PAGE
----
Monday, October 5th, 2015 12:47 pm

Health Insurance Subsidies

Question A:

Expanding health insurance to more people through the ACA’s public subsidies and Medicaid expansion will reduce total healthcare spending in the economy.

Responses
 

Source: IGM Economic Experts Panel
www.igmchicago.org/igm-economic-experts-panel

Responses weighted by each expert's confidence

Source: IGM Economic Experts Panel
www.igmchicago.org/igm-economic-experts-panel

Question B: Expanding health insurance to more people through the ACA’s public subsidies and Medicaid expansion will generate gains in the health and well-being of the newly insured that exceed the costs.

Responses
 

Source: IGM Economic Experts Panel
www.igmchicago.org/igm-economic-experts-panel

Responses weighted by each expert's confidence

Source: IGM Economic Experts Panel
www.igmchicago.org/igm-economic-experts-panel

Question A Participant Responses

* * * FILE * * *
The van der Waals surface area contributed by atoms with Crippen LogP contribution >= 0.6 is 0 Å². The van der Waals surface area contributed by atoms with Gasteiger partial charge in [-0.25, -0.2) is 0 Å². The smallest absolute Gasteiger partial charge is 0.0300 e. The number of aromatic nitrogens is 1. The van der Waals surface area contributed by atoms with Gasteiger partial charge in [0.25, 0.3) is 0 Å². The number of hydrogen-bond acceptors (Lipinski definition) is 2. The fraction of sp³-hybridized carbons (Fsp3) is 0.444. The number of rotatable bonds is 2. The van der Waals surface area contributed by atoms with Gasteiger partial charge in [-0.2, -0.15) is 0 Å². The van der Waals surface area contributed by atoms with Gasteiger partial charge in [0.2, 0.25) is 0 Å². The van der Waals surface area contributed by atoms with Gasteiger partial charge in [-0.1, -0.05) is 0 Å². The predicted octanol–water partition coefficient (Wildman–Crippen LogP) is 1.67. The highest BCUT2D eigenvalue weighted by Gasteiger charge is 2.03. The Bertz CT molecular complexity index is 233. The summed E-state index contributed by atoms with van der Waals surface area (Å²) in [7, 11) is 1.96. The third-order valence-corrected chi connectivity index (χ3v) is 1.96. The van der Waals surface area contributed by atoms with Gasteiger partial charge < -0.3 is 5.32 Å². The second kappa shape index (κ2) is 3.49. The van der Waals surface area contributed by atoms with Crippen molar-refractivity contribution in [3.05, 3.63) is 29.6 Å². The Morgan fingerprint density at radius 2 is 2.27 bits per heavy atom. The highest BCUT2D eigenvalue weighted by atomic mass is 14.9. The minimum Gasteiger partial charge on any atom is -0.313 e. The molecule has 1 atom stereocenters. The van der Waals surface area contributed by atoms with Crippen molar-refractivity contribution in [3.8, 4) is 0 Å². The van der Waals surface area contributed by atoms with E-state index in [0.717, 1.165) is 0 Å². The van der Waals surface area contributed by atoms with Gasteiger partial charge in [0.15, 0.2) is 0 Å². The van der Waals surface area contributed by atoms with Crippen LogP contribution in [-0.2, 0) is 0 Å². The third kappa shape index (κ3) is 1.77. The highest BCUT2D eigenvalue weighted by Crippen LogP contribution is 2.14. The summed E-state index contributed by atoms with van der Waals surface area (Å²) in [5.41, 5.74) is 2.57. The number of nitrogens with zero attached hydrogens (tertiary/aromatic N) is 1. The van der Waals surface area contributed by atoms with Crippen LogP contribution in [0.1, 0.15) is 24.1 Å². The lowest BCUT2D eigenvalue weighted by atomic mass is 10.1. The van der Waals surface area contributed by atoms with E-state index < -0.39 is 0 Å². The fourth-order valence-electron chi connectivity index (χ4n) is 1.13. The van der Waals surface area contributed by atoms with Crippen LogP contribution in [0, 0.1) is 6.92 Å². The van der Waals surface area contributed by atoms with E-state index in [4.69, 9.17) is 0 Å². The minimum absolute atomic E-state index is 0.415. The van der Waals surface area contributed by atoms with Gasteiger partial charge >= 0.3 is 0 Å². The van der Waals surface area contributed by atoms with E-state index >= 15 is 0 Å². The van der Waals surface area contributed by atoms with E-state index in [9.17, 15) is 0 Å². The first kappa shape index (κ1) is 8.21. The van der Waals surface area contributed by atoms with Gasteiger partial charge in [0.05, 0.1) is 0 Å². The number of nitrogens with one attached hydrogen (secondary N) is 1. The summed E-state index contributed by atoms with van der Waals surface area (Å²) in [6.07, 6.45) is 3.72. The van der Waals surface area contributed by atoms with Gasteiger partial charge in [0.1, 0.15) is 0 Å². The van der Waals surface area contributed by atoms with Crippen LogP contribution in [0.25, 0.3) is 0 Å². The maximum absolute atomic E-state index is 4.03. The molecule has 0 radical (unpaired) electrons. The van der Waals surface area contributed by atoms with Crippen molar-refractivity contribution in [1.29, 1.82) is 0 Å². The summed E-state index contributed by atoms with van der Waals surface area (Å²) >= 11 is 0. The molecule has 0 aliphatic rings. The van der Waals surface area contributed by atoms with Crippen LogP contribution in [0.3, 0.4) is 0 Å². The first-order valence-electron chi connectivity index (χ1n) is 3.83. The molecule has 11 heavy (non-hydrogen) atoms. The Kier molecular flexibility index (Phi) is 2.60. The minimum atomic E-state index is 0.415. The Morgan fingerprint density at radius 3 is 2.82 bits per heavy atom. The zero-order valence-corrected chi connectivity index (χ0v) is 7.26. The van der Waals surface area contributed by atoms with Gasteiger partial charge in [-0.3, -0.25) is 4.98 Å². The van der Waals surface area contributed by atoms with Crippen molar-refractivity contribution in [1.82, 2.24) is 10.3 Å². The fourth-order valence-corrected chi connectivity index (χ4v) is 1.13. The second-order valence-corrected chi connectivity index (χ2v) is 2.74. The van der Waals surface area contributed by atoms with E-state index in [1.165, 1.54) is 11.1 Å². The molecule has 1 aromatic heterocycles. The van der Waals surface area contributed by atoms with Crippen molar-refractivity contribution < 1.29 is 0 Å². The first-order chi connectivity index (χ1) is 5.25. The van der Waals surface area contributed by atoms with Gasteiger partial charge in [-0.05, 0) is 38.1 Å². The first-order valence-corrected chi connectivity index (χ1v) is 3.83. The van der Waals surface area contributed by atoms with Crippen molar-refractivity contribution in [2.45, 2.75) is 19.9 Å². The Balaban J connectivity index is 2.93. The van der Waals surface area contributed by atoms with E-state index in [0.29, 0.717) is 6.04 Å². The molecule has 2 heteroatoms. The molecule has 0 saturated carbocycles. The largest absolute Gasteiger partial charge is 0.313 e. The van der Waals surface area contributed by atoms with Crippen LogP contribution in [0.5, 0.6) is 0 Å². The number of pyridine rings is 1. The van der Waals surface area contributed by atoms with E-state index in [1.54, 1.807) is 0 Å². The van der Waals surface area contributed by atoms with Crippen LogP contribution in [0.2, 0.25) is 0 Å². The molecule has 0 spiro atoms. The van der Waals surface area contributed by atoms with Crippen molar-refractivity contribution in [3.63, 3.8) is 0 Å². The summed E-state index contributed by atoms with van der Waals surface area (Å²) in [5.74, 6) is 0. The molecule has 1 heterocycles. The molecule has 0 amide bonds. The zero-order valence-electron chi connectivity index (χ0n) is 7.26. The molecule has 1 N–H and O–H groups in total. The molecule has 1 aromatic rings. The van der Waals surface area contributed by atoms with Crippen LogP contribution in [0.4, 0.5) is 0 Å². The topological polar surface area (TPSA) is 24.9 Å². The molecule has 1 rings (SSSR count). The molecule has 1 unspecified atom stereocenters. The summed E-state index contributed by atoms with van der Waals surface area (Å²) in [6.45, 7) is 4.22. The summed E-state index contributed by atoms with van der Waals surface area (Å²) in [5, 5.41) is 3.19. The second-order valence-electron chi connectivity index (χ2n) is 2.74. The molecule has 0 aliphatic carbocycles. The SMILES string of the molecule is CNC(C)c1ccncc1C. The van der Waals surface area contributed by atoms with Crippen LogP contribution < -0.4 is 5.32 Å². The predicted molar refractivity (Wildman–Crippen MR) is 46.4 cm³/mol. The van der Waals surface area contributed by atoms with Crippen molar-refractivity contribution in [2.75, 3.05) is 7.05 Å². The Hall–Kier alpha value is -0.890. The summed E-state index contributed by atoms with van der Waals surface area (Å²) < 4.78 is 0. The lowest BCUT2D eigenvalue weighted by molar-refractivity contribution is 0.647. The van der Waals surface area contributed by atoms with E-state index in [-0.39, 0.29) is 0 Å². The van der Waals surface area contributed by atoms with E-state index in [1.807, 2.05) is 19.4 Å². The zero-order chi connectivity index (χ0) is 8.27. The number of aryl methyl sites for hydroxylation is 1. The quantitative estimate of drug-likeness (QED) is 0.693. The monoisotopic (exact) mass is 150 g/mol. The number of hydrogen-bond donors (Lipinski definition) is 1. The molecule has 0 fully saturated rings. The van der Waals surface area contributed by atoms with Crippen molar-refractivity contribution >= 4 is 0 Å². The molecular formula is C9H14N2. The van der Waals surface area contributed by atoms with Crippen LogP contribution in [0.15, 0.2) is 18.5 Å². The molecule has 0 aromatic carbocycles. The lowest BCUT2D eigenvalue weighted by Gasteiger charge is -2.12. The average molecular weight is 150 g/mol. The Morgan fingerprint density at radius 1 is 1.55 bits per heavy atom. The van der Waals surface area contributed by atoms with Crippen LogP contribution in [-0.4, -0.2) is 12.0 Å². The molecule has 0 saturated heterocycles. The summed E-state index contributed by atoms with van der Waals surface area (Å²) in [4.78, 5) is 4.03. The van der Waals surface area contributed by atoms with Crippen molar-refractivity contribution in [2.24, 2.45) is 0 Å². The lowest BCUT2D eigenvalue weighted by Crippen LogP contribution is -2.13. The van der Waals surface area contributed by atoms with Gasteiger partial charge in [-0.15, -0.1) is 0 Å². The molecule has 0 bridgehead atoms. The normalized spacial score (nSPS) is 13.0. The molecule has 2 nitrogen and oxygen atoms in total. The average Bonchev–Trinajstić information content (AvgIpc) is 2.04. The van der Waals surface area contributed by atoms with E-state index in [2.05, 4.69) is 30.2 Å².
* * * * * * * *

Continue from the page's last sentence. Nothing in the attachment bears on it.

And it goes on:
Participant University Vote Confidence Comment Bio/Vote History
Acemoglu Daron Acemoglu MIT Uncertain 3
Bio/Vote History
         
Alesina Alberto Alesina Harvard Uncertain 2
Bio/Vote History
         
Altonji Joseph Altonji Yale Disagree 6
Bio/Vote History
         
Auerbach Alan Auerbach Berkeley Strongly Disagree 7
Bio/Vote History
         
Autor David Autor MIT Strongly Disagree 6
First result from Oregon study: People with health insurance use more healthcare
Bio/Vote History
         
Baicker Katherine Baicker Harvard Strongly Disagree 6
Bio/Vote History
         
Banerjee Abhijit Banerjee MIT Disagree 5
Bio/Vote History
         
Bertrand Marianne Bertrand Chicago Uncertain 3
Bio/Vote History
         
Brunnermeier Markus Brunnermeier Princeton Uncertain 5
Bio/Vote History
         
Chetty Raj Chetty Harvard Disagree 7
Bio/Vote History
         
Chevalier Judith Chevalier Yale Uncertain 5
It is unlikely to reduce healthcare spending, but I am not aware of a full assessment.
-see background information here
Bio/Vote History
         
Cutler David Cutler Harvard Uncertain 6
The timing is really important here. Long term can be very different from short term; costs more likely to fall in the long term.
Bio/Vote History
         
Deaton Angus Deaton Princeton Disagree 7
Bio/Vote History
         
Duffie Darrell Duffie Stanford Disagree 6
It's hard to believe that spending per person receiving services will go down enough to offset the number of people getting health care.
Bio/Vote History
         
Edlin Aaron Edlin Berkeley Disagree 6